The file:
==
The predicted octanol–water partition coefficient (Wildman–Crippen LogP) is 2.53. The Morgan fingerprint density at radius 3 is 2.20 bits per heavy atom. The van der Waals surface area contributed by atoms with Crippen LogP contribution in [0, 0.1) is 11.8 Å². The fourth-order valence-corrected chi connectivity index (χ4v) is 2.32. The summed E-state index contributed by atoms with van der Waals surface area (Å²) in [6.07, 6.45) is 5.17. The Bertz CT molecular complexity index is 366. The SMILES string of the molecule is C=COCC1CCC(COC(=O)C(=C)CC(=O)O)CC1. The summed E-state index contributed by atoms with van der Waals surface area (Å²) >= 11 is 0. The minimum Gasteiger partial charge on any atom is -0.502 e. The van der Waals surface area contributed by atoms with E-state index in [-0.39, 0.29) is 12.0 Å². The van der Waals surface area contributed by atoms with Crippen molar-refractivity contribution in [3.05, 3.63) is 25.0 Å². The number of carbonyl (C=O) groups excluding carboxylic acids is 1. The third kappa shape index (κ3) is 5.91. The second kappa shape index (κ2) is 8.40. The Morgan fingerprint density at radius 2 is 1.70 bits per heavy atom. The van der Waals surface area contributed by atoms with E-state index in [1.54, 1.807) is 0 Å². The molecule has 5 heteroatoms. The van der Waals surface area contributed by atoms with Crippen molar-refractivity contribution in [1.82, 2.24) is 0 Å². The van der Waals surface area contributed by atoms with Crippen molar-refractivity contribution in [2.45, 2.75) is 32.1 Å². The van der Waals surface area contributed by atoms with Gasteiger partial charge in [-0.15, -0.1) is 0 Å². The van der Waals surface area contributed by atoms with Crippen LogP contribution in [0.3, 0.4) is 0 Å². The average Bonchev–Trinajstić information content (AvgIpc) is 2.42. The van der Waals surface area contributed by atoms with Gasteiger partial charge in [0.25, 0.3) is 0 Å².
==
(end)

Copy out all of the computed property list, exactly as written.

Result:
The predicted octanol–water partition coefficient (Wildman–Crippen LogP) is 2.53. The Morgan fingerprint density at radius 3 is 2.20 bits per heavy atom. The van der Waals surface area contributed by atoms with Crippen LogP contribution in [0, 0.1) is 11.8 Å². The fourth-order valence-corrected chi connectivity index (χ4v) is 2.32. The summed E-state index contributed by atoms with van der Waals surface area (Å²) in [6.07, 6.45) is 5.17. The Bertz CT molecular complexity index is 366. The SMILES string of the molecule is C=COCC1CCC(COC(=O)C(=C)CC(=O)O)CC1. The summed E-state index contributed by atoms with van der Waals surface area (Å²) >= 11 is 0. The minimum Gasteiger partial charge on any atom is -0.502 e. The van der Waals surface area contributed by atoms with E-state index in [-0.39, 0.29) is 12.0 Å². The van der Waals surface area contributed by atoms with Crippen molar-refractivity contribution in [3.05, 3.63) is 25.0 Å². The number of carbonyl (C=O) groups excluding carboxylic acids is 1. The third kappa shape index (κ3) is 5.91. The second kappa shape index (κ2) is 8.40. The Morgan fingerprint density at radius 2 is 1.70 bits per heavy atom. The van der Waals surface area contributed by atoms with E-state index in [1.54, 1.807) is 0 Å². The molecule has 5 heteroatoms. The van der Waals surface area contributed by atoms with Crippen molar-refractivity contribution in [1.82, 2.24) is 0 Å². The van der Waals surface area contributed by atoms with Crippen molar-refractivity contribution in [2.45, 2.75) is 32.1 Å². The van der Waals surface area contributed by atoms with Gasteiger partial charge in [-0.15, -0.1) is 0 Å². The van der Waals surface area contributed by atoms with Crippen LogP contribution in [0.3, 0.4) is 0 Å². The average Bonchev–Trinajstić information content (AvgIpc) is 2.42. The van der Waals surface area contributed by atoms with Gasteiger partial charge in [0.25, 0.3) is 0 Å².